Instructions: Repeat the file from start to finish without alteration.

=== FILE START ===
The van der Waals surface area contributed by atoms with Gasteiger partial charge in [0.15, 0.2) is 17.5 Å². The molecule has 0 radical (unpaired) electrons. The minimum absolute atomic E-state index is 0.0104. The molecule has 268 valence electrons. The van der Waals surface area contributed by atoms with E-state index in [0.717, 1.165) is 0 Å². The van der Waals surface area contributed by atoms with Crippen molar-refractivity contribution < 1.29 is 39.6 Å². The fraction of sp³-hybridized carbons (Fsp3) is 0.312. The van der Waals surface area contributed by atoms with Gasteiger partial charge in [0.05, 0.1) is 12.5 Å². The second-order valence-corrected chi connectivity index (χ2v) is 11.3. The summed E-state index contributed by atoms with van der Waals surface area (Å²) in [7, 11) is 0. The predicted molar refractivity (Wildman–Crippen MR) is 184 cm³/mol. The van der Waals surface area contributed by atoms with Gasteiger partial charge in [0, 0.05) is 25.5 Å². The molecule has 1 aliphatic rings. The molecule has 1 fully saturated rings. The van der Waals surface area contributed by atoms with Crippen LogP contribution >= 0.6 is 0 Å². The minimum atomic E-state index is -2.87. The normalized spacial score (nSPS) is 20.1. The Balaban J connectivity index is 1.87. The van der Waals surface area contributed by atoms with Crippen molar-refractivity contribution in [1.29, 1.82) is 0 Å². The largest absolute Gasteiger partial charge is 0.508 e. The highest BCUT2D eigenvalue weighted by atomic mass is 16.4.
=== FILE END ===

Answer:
The van der Waals surface area contributed by atoms with Gasteiger partial charge in [0.15, 0.2) is 17.5 Å². The molecule has 0 radical (unpaired) electrons. The minimum absolute atomic E-state index is 0.0104. The molecule has 268 valence electrons. The van der Waals surface area contributed by atoms with E-state index in [0.717, 1.165) is 0 Å². The van der Waals surface area contributed by atoms with Crippen molar-refractivity contribution < 1.29 is 39.6 Å². The fraction of sp³-hybridized carbons (Fsp3) is 0.312. The van der Waals surface area contributed by atoms with Gasteiger partial charge in [0.05, 0.1) is 12.5 Å². The second-order valence-corrected chi connectivity index (χ2v) is 11.3. The summed E-state index contributed by atoms with van der Waals surface area (Å²) in [7, 11) is 0. The predicted molar refractivity (Wildman–Crippen MR) is 184 cm³/mol. The van der Waals surface area contributed by atoms with Gasteiger partial charge in [0, 0.05) is 25.5 Å². The molecule has 1 aliphatic rings. The molecule has 1 fully saturated rings. The van der Waals surface area contributed by atoms with Crippen LogP contribution >= 0.6 is 0 Å². The minimum atomic E-state index is -2.87. The normalized spacial score (nSPS) is 20.1. The Balaban J connectivity index is 1.87. The van der Waals surface area contributed by atoms with Crippen molar-refractivity contribution in [1.29, 1.82) is 0 Å². The largest absolute Gasteiger partial charge is 0.508 e. The highest BCUT2D eigenvalue weighted by atomic mass is 16.4.